Difficulties in the boardroom and overspending on wages have been identified as reasons why the club has found itself in this position, although a club statement at the time of the transfer embargo being put in place at the end of October stated that, “Despite the horrendous financial journey of the last four months, there is now definitely light at the end of the tunnel because we know our cost of operation is now affordable.” It is likely that the club will receive a points deduction and a fine as a result of this postponement. With the club not having any points, whether many people will be that concerned by further points being taken from the club is something of a moot point. A fine, however, would obviously be problematic for a club for which the extent of its financial woes should already be very clear and the possibility remains that the club could be expelled from the Football Conference, although when we consider the cancellation of matches for clubs such as Truro City, Kettering Town and Histon earlier this season, it seems unlikely that this would happen as a result of last night’s cancellation.
Perhaps the most problematic aspect of the situation at Hinckley United is the question of what will happen to the club in the medium to long term. The club owns its own ground, and the ownership of such an asset means that it has something very tangible that it could lose as a result of its financial mismanagement. In the case of clubs that are having difficulties this severe, it is usually possible to offer the consolation of knowing that a new club should be able to rise from the ashes of the old, playing in the same colours, at the old ground and a new – and hopefully more financially prudent – management. Should Hinckley collapse under the weight of its debts, however, there are no guarantees that De Montfort Park wouldn’t have to be treated as an asset and realised in order to satisfy creditors.
Without knowing the exact extent of Hinckley United’s liabilities, it is difficult to predict what the prognosis for the club might be. What we know for certain is that if this club is to survive then it needs to keep hold of De Montfort Park. Just a few days ago it was reported that the club had been approached by Coventry City regarding a ground-share (Coventry supporters can at least console themselves with the fact that Hinckley is a nominally more suitable venue for the Sky Blues than Nene Park, the other venue that had been mentioned in the event of the League One club leaving The Ricoh Arena, even though it has a capacity than is 2,300 lower), and making the optimal use of an excellent facility is probably the key to the club’s long-term financial health. For now, however, it is the short term that will be troubling the club’s support and with no sign of any respite in this nightmare season in sight, exactly where salvation for Hinckley United Football Club might come from is anybody’s guess at the moment.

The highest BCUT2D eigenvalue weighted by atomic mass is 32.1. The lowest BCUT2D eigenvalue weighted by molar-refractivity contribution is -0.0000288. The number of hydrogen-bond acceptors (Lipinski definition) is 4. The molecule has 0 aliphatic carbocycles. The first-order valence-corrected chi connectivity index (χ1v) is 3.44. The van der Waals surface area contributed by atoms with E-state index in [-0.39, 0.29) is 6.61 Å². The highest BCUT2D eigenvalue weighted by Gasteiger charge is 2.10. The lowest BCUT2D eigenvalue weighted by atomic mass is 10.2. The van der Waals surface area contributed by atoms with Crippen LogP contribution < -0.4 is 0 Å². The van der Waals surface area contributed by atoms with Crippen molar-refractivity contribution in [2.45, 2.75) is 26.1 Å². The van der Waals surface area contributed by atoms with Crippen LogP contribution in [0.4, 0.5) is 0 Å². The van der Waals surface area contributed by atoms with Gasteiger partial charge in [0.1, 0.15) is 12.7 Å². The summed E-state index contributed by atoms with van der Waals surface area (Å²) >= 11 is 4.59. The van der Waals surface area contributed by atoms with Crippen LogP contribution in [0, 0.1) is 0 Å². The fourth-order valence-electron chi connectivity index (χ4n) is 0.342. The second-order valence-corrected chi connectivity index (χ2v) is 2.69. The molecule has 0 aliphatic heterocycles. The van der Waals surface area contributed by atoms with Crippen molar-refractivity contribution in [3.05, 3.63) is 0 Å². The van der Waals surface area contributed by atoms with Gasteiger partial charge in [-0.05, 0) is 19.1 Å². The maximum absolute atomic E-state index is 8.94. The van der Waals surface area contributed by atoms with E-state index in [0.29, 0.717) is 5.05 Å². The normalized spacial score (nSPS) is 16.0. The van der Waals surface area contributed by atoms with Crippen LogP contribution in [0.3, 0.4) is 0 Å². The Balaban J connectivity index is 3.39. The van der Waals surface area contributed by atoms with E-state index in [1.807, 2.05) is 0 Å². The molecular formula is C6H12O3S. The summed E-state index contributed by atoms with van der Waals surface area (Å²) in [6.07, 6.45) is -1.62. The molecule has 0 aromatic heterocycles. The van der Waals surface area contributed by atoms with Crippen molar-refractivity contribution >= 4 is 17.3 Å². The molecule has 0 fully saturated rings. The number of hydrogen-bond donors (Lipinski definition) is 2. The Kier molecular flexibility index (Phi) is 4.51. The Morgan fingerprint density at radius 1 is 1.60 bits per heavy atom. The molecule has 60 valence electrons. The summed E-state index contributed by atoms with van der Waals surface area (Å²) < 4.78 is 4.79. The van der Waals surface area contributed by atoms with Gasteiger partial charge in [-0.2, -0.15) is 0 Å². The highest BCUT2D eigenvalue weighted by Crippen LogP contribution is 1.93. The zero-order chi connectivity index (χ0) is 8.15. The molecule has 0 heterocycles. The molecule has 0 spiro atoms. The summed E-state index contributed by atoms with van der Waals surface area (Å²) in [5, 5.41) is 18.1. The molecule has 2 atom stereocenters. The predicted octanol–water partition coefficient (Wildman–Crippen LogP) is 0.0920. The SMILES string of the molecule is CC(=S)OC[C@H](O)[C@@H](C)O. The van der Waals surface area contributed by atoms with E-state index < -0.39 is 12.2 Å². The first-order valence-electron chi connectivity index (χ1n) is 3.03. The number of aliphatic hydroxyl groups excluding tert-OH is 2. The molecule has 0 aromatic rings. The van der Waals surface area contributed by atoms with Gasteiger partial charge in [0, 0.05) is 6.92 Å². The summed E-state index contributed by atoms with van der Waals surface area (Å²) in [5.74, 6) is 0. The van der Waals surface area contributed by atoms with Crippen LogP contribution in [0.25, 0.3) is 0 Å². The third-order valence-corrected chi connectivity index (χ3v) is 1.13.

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Ian began writing Twohundredpercent in May 2006. He lives in Brighton. He has also written for, amongst others, Pitch Invasion, FC Business Magazine, The Score, When Saturday Comes, Stand Against Modern Football and The Football Supporter. Ian was the first winner of the Socrates Award For Not Being Dead Yet at the 2010 NOPA awards for football bloggers.
Again Ian, another fantastically written article. As I have mentioned on a previous Coventry post, as someone who grew up in Hinckley and lived there until 2006, I have a great deal of interest in the club and am sad to see the state of affairs it faces both off and on the pitch.
From what I understand, the recent effort by fans to buy in to a share issue is an effort to lift the player embargo, and they have been given confirmation by the board that all funds raised by fans will be used for this purpose.
One of my biggest gripes about this whole situation is that for me, the club has done little to nothing to appeal to the community of Hinckley and its many surrounding towns and villages to build the one thing that will ensure long-term stability – fans. Like you have mentioned, there are times when the club has attracted large crowds for ‘speciality games’, including taking on our rivals Nuneaton in the old traditional boxing day/new years home and away games. But for regular season games? 10 pounds to get in (last I went) and enjoy the ‘atmosphere’ (and theres not much else at the moment!). Why not invite school trips on the weekend to come down for free and create some interest/future fans/free publicity?? Drop the prices to bring your little brother or sister along? Give you a free pop!! ANYTHING??!!!!
I live abroad now and still try to support the club by buying merchandise from the club shop online, but I have to say I am not so surprised that they are in such dire financial circumstances after years of stagnant business practise and uninspiring performances.